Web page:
Like (10)
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    Climate change has been attributed to many recent events, from superstorm sandy to flooding in many other places. I think that by improving our detection, we will be able to further navigate these events. Combined with the research on the changes and better understanding of natural phenomenon will save millions of people worlds wide.
    Like (9)
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    Studies need to be presented demonstrating that our current technology is inadequate and that there are current technological advancements available that can improve our forecasting abilities.
    Like (7)
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    UPDATED April 23, 2017: I see this bill passed both houses. I was reading the opinion given by someone and I had to laugh; so many people had said the same thing as this person. They're against privatization of weather forecasting! "Why?" I asked myself. JUST LOOK AT SPACE X! Privatization can lead to growth of the economy (JOBS!) and innovation! Why should government agencies monopolize something that so many people rely on?! Let's see now how long it takes before we start seeing improvements in weather forecasting and all that follows as a result (less property damage and fewer deaths and injuries). _________________________ NO! NOT UNTIL YOU BALANCE THE BUDGET! WHAT'S THE MATTER WITH YOU REPUBLICANS WHO SUDDENLY WANT TO GO ON A SPENDING SPREE?! ISN'T OUR NATIONAL DEBT BIG ENOUGH ALREADY?!
    Like (7)
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    Climate change is real. We need to learn all we can. Improving forecasts benefits everyone.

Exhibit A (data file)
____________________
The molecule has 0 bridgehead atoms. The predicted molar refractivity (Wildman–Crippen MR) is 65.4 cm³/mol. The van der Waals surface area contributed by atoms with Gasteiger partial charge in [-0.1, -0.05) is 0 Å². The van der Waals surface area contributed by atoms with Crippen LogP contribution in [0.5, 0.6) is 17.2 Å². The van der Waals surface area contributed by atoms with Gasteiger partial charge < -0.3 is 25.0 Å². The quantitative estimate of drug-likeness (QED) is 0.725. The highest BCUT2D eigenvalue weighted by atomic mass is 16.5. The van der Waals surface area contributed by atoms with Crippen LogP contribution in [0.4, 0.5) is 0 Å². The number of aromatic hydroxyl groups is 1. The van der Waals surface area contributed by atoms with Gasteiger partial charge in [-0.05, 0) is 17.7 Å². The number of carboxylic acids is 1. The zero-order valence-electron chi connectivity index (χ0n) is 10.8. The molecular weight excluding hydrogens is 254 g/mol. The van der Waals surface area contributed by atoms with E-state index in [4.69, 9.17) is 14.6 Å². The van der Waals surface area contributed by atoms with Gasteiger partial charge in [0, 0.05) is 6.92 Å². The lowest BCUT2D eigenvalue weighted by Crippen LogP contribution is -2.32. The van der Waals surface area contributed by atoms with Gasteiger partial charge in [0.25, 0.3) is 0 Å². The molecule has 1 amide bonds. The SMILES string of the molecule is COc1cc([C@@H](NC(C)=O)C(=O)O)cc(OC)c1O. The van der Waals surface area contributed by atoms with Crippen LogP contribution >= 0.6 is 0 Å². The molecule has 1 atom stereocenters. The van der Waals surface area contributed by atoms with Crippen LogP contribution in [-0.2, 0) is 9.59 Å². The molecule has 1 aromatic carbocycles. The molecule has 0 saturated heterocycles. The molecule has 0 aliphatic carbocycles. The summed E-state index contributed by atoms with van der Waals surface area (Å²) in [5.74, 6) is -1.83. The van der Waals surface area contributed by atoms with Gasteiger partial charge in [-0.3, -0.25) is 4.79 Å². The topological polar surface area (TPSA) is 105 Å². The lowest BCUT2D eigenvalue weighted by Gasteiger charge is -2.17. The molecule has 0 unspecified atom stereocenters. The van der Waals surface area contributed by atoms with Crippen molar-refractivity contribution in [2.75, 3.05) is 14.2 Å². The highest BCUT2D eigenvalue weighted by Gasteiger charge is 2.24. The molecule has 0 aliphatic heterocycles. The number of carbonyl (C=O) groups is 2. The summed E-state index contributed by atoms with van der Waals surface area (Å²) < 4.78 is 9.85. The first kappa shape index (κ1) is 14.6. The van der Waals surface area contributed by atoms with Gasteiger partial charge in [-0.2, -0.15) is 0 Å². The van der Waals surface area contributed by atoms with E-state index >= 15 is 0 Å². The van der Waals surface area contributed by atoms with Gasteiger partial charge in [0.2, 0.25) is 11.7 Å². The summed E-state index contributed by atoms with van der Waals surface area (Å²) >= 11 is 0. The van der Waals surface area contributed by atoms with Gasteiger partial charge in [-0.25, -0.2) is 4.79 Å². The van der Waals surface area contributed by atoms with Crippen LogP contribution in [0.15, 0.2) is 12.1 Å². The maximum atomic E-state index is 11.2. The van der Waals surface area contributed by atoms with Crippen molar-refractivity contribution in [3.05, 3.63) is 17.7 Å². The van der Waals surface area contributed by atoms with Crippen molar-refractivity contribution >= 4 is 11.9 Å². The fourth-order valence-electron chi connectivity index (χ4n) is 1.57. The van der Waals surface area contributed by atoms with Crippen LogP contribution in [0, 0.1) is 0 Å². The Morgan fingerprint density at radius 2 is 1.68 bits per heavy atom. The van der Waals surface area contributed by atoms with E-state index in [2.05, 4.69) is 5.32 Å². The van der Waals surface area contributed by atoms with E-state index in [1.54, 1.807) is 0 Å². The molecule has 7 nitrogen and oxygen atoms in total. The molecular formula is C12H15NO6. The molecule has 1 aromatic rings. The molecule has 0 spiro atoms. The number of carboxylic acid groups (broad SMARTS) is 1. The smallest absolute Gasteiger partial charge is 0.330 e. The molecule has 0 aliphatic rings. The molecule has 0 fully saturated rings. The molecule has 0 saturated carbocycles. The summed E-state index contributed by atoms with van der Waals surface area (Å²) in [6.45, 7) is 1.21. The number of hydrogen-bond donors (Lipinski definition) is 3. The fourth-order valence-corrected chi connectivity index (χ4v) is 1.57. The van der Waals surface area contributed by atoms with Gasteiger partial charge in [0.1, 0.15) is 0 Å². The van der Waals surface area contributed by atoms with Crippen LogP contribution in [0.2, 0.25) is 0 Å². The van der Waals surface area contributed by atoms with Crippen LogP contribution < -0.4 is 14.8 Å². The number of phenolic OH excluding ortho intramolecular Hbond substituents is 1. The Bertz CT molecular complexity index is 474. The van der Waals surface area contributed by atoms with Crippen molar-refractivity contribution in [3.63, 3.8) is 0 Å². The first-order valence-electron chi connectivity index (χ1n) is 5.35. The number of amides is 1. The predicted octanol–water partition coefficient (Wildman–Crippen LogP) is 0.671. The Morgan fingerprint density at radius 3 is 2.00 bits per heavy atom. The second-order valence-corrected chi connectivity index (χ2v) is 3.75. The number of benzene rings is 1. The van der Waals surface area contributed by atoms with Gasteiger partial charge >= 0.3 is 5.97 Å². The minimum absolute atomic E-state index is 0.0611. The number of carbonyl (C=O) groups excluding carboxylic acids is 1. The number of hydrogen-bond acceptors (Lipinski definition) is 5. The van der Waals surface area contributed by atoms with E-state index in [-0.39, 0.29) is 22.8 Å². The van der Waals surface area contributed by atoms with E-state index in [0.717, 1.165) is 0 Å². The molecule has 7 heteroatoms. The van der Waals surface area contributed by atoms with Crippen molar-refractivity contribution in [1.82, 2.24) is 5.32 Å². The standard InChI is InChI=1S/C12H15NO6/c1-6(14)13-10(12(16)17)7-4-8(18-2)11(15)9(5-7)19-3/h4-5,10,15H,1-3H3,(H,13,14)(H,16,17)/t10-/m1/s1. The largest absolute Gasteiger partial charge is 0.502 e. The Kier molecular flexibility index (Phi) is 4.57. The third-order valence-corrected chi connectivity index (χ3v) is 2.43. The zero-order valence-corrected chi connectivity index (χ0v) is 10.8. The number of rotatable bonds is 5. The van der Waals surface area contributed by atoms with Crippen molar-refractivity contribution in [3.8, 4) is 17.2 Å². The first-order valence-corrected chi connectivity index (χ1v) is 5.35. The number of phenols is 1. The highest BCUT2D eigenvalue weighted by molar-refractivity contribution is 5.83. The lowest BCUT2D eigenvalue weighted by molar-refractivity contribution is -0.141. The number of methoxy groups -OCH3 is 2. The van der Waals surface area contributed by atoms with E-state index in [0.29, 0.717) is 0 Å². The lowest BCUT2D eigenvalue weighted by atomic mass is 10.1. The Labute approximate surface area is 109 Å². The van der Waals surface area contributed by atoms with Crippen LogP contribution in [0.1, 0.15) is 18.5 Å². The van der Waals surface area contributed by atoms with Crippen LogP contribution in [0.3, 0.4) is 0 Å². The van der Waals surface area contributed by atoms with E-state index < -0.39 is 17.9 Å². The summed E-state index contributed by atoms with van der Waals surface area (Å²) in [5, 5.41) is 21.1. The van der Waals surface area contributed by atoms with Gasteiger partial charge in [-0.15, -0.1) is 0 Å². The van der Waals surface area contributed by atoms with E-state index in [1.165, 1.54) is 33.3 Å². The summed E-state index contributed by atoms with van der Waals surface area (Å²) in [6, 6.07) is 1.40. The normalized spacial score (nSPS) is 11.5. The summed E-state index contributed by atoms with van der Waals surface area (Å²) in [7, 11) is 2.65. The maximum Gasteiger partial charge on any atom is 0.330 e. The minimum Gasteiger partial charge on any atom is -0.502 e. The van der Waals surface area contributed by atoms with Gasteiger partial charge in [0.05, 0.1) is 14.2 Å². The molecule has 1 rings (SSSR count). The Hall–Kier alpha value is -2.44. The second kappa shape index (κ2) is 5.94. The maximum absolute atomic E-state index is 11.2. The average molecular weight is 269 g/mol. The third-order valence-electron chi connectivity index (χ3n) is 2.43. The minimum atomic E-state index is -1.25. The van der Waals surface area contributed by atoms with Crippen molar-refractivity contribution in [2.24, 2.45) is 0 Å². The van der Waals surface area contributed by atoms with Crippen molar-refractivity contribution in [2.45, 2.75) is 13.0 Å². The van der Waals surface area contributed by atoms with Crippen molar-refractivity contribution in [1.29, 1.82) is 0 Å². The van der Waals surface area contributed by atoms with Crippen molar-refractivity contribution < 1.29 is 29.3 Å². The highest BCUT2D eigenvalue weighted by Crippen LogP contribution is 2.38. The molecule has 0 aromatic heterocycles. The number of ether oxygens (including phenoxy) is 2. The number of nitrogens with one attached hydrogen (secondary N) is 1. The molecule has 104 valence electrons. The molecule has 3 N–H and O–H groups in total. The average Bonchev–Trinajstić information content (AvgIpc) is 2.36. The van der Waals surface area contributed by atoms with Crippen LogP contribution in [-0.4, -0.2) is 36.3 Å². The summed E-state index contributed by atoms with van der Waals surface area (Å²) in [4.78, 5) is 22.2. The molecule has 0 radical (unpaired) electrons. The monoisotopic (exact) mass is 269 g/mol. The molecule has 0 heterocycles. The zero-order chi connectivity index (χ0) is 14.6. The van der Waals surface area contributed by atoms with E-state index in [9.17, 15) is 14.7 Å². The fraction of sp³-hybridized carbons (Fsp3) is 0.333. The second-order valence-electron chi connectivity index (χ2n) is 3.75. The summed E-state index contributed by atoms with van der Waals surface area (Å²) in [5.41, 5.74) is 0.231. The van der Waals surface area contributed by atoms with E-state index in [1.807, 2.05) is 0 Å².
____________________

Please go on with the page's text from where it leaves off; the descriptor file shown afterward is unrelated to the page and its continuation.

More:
Like (7)
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    The NWS and NOAA has had decade to improve their weather forecasting. They have been given taxpayer's money to improve their satellite, but still no launch date. My guess, spending too much time fighting Global Warming deniers and attending world or national rallies criticizing those critics who say, "show me the truth" with "un-doctored" data. Global warming and climate change go hand in hand. Personally, I have been waiting for global warming to make me rich since it does so much to affect my life. Still waiting for an explanation on how climate change affects continental shifts or earthquakes. Maybe we should stick with the Farmer's Almanac! People need to take personal responsibility for themselves. Move to higher ground, go inland, don't fly into storms or drive in extreme conditions. The NWS reports, but you have to listen.
    Like (7)
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    At best, it has always been an educated guess. Funding "unpredictable" seems like another way to waste our tax dollars.
    Like (6)
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    We need to improve our forecasting ability; however, it should not be privatized in any way.
    Like (6)
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    I agree with others that, while this is important, we have more pressing issues to deal with!